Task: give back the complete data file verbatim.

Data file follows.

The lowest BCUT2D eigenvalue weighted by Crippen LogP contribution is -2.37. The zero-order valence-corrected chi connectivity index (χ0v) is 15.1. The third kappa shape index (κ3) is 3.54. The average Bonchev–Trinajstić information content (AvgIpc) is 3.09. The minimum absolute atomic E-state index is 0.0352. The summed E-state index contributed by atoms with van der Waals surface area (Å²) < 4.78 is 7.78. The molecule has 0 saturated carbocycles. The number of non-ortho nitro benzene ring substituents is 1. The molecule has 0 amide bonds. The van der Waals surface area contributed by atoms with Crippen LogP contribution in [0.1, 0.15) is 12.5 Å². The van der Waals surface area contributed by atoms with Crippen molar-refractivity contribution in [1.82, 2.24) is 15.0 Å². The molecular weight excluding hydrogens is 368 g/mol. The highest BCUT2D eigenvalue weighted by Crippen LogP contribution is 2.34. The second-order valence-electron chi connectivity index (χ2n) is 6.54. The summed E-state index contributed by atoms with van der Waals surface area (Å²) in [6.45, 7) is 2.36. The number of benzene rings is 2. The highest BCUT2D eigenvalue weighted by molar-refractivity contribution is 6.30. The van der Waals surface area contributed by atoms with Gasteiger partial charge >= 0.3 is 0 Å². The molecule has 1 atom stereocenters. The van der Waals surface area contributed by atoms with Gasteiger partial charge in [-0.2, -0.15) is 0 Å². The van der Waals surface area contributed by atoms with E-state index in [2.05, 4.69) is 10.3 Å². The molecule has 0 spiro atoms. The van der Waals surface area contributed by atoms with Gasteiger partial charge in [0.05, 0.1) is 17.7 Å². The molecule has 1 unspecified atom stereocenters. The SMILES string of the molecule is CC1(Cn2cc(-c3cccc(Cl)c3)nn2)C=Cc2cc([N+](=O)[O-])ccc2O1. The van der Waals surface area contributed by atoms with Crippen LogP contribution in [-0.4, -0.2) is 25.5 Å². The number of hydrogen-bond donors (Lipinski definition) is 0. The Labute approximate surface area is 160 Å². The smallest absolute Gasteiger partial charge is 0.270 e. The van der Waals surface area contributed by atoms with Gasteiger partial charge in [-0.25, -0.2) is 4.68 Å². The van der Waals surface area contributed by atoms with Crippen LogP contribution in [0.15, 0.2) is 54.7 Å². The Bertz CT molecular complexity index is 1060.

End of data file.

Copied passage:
The lowest BCUT2D eigenvalue weighted by Crippen LogP contribution is -2.37. The zero-order valence-corrected chi connectivity index (χ0v) is 15.1. The third kappa shape index (κ3) is 3.54. The average Bonchev–Trinajstić information content (AvgIpc) is 3.09. The minimum absolute atomic E-state index is 0.0352. The summed E-state index contributed by atoms with van der Waals surface area (Å²) < 4.78 is 7.78. The molecule has 0 saturated carbocycles. The number of non-ortho nitro benzene ring substituents is 1. The molecule has 0 amide bonds. The van der Waals surface area contributed by atoms with Crippen LogP contribution in [0.1, 0.15) is 12.5 Å². The van der Waals surface area contributed by atoms with Crippen molar-refractivity contribution in [1.82, 2.24) is 15.0 Å². The molecular weight excluding hydrogens is 368 g/mol. The highest BCUT2D eigenvalue weighted by Crippen LogP contribution is 2.34. The second-order valence-electron chi connectivity index (χ2n) is 6.54. The summed E-state index contributed by atoms with van der Waals surface area (Å²) in [6.45, 7) is 2.36. The number of benzene rings is 2. The highest BCUT2D eigenvalue weighted by molar-refractivity contribution is 6.30. The van der Waals surface area contributed by atoms with Gasteiger partial charge >= 0.3 is 0 Å². The molecule has 1 atom stereocenters. The van der Waals surface area contributed by atoms with Gasteiger partial charge in [-0.2, -0.15) is 0 Å². The van der Waals surface area contributed by atoms with E-state index in [2.05, 4.69) is 10.3 Å². The molecule has 0 spiro atoms. The van der Waals surface area contributed by atoms with Gasteiger partial charge in [0.05, 0.1) is 17.7 Å². The molecule has 1 unspecified atom stereocenters. The SMILES string of the molecule is CC1(Cn2cc(-c3cccc(Cl)c3)nn2)C=Cc2cc([N+](=O)[O-])ccc2O1. The van der Waals surface area contributed by atoms with Crippen LogP contribution in [-0.4, -0.2) is 25.5 Å². The number of hydrogen-bond donors (Lipinski definition) is 0. The Labute approximate surface area is 160 Å². The smallest absolute Gasteiger partial charge is 0.270 e. The van der Waals surface area contributed by atoms with Gasteiger partial charge in [-0.25, -0.2) is 4.68 Å². The van der Waals surface area contributed by atoms with Crippen LogP contribution in [0.15, 0.2) is 54.7 Å². The Bertz CT molecular complexity index is 1060.